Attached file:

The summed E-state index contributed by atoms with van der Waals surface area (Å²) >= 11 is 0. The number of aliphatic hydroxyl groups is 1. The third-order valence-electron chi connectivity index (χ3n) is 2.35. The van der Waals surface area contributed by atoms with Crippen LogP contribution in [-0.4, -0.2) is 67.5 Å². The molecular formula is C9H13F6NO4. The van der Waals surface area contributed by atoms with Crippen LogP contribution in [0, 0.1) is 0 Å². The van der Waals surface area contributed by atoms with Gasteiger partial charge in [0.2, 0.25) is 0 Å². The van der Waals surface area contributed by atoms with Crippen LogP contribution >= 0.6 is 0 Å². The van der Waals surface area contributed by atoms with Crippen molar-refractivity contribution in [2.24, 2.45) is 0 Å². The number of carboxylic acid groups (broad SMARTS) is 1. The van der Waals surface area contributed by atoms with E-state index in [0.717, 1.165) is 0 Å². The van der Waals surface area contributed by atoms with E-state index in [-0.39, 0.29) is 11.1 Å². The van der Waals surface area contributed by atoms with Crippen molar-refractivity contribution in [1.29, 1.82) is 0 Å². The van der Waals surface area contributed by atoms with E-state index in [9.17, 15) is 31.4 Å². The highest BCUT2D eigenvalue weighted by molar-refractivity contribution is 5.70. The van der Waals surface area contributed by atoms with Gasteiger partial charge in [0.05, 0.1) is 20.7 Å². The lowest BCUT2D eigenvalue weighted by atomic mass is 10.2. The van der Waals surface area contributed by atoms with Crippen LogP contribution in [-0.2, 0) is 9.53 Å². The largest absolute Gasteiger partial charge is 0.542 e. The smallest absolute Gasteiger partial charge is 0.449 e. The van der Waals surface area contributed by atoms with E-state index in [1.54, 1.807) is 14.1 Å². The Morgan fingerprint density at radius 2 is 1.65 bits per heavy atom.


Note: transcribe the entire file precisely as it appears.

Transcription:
The summed E-state index contributed by atoms with van der Waals surface area (Å²) >= 11 is 0. The number of aliphatic hydroxyl groups is 1. The third-order valence-electron chi connectivity index (χ3n) is 2.35. The van der Waals surface area contributed by atoms with Crippen LogP contribution in [-0.4, -0.2) is 67.5 Å². The molecular formula is C9H13F6NO4. The van der Waals surface area contributed by atoms with Crippen LogP contribution in [0, 0.1) is 0 Å². The van der Waals surface area contributed by atoms with Gasteiger partial charge in [0.2, 0.25) is 0 Å². The van der Waals surface area contributed by atoms with Crippen LogP contribution >= 0.6 is 0 Å². The van der Waals surface area contributed by atoms with Crippen molar-refractivity contribution in [2.24, 2.45) is 0 Å². The number of carboxylic acid groups (broad SMARTS) is 1. The van der Waals surface area contributed by atoms with E-state index in [0.717, 1.165) is 0 Å². The van der Waals surface area contributed by atoms with E-state index in [-0.39, 0.29) is 11.1 Å². The van der Waals surface area contributed by atoms with Crippen molar-refractivity contribution in [1.29, 1.82) is 0 Å². The van der Waals surface area contributed by atoms with E-state index in [9.17, 15) is 31.4 Å². The highest BCUT2D eigenvalue weighted by molar-refractivity contribution is 5.70. The van der Waals surface area contributed by atoms with Gasteiger partial charge in [0.05, 0.1) is 20.7 Å². The lowest BCUT2D eigenvalue weighted by atomic mass is 10.2. The van der Waals surface area contributed by atoms with Crippen LogP contribution in [-0.2, 0) is 9.53 Å². The largest absolute Gasteiger partial charge is 0.542 e. The smallest absolute Gasteiger partial charge is 0.449 e. The van der Waals surface area contributed by atoms with E-state index in [1.54, 1.807) is 14.1 Å². The Morgan fingerprint density at radius 2 is 1.65 bits per heavy atom.